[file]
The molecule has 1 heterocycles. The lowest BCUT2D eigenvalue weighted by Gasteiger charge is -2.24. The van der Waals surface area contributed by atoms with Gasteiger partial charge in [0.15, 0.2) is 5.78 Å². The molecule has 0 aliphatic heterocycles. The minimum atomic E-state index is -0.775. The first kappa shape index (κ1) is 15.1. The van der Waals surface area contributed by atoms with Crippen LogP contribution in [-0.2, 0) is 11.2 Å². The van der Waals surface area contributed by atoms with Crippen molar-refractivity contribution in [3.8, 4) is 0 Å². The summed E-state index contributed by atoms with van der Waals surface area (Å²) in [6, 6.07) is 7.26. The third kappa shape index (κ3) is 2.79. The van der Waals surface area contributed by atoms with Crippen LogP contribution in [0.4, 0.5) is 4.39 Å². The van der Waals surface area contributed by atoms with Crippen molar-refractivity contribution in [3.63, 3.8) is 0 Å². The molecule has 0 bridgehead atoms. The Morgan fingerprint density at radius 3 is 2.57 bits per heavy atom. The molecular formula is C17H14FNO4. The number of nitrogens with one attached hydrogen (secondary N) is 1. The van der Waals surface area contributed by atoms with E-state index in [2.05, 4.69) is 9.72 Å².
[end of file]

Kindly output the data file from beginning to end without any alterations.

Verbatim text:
The molecule has 1 heterocycles. The lowest BCUT2D eigenvalue weighted by Gasteiger charge is -2.24. The van der Waals surface area contributed by atoms with Gasteiger partial charge in [0.15, 0.2) is 5.78 Å². The molecule has 0 aliphatic heterocycles. The minimum atomic E-state index is -0.775. The first kappa shape index (κ1) is 15.1. The van der Waals surface area contributed by atoms with Crippen LogP contribution in [-0.2, 0) is 11.2 Å². The van der Waals surface area contributed by atoms with Crippen molar-refractivity contribution in [3.8, 4) is 0 Å². The summed E-state index contributed by atoms with van der Waals surface area (Å²) in [6, 6.07) is 7.26. The third kappa shape index (κ3) is 2.79. The van der Waals surface area contributed by atoms with Crippen LogP contribution in [0.4, 0.5) is 4.39 Å². The van der Waals surface area contributed by atoms with Crippen molar-refractivity contribution in [3.63, 3.8) is 0 Å². The molecule has 0 bridgehead atoms. The Morgan fingerprint density at radius 3 is 2.57 bits per heavy atom. The molecular formula is C17H14FNO4. The number of nitrogens with one attached hydrogen (secondary N) is 1. The van der Waals surface area contributed by atoms with E-state index in [2.05, 4.69) is 9.72 Å².